“Quiet Life” is the third studio album by Japan, an English new wave band formed in 1974 in Catford, South London.
The album was released in 1979 in Canada by Hansa and in Japan by Victor, and then released in other countries in 1980.
Before releasing this album, the band had made a transition from their earlier guitar-based, glam rock/funk-tinged style to the synth-pop style in the single “Life in Tokyo” (1979), which was a collaboration with Giorgio Moroder. After that, in this album, they established their distinctive artistic style of synth-pop, which is characterized by David Sylvian’s sticky vocals with his baritone voice and Mick Karn’s undulating fretless bass.
This album is a masterpiece of synth-pop with a European taste, like art rock such as Roxy Music and David Bowie’s “Low” (1977) . It can also be regarded as one of the earliest prototypes of the New Romantic.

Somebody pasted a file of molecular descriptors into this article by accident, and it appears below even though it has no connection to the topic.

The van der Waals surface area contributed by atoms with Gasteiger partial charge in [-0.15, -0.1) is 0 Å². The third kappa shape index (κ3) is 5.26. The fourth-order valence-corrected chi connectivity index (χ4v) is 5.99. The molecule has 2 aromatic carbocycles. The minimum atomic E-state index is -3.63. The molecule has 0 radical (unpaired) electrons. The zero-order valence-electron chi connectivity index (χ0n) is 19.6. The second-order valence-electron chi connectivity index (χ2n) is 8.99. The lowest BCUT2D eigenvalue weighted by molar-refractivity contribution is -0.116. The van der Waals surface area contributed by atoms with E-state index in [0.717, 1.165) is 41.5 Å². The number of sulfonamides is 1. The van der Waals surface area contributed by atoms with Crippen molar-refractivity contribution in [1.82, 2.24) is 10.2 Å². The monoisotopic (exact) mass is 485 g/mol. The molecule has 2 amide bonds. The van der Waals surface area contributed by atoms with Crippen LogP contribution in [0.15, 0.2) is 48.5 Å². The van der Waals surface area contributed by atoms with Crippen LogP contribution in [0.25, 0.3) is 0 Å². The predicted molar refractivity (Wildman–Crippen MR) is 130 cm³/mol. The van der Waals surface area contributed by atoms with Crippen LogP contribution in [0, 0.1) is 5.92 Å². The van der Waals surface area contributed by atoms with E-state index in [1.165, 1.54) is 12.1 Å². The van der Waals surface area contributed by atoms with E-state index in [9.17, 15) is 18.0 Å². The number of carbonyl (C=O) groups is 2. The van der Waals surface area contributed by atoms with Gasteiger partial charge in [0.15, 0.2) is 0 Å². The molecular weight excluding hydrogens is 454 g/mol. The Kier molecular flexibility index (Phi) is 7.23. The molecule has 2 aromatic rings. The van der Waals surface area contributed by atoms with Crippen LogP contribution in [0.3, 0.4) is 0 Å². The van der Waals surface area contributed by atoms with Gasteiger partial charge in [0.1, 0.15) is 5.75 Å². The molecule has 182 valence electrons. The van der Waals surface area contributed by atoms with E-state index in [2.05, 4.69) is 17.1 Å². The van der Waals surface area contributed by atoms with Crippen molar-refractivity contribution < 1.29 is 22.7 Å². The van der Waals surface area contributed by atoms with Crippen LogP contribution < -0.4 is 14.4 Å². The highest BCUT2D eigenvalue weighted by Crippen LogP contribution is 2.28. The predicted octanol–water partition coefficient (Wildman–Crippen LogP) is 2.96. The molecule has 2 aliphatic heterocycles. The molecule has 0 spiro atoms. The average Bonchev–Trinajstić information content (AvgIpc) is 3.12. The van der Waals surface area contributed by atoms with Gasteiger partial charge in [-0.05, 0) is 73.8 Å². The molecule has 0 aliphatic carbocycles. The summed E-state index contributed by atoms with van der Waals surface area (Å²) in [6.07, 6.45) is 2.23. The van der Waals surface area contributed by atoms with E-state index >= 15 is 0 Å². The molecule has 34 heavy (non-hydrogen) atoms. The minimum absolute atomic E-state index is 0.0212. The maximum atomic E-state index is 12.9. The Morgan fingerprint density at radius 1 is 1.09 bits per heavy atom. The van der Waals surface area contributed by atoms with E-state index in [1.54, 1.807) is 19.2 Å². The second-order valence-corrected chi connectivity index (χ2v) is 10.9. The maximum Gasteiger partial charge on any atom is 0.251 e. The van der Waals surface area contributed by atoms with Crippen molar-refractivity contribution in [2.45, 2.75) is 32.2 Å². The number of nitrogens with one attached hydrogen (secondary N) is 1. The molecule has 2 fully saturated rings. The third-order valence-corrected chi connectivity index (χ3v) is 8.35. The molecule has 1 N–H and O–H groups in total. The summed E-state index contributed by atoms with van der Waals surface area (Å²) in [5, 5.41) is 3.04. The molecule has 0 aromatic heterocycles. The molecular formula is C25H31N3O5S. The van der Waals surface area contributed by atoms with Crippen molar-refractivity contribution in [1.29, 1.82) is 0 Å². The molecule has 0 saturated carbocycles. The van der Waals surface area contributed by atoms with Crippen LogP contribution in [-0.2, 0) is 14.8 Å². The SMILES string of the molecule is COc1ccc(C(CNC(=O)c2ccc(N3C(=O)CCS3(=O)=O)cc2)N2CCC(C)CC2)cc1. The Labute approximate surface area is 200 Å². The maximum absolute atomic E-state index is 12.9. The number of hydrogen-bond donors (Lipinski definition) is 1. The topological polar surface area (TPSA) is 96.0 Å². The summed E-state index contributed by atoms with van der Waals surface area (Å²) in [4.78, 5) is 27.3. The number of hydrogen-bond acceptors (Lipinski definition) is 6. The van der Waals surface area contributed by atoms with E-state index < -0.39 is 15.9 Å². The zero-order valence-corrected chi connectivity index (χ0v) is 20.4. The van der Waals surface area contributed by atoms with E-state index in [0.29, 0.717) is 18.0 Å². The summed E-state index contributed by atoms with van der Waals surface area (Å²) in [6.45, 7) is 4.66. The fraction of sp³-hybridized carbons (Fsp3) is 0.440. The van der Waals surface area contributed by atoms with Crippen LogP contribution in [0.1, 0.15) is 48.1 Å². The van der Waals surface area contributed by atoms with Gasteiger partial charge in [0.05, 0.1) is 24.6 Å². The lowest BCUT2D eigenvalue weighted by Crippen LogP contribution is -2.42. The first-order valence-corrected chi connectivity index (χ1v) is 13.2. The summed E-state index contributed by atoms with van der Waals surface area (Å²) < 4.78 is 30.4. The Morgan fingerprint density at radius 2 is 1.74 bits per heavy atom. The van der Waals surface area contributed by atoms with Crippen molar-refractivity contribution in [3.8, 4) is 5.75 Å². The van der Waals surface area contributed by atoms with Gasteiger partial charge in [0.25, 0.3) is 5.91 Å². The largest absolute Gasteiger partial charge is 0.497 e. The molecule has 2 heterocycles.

The title track “Quiet Life” was released as a single in Japan in 1979, in Germany and the Netherlands in 1980, and in the UK in 1981. It peaked at number 19 on the UK Singles Chart.
“All Tomorrow’s Parties” is a cover of the song by the Velvet Underground and Nico. A remixed version of the song by Steve Nye was released as a single in 1983 after the band split, and peaked at number 38 on the UK Singles Chart.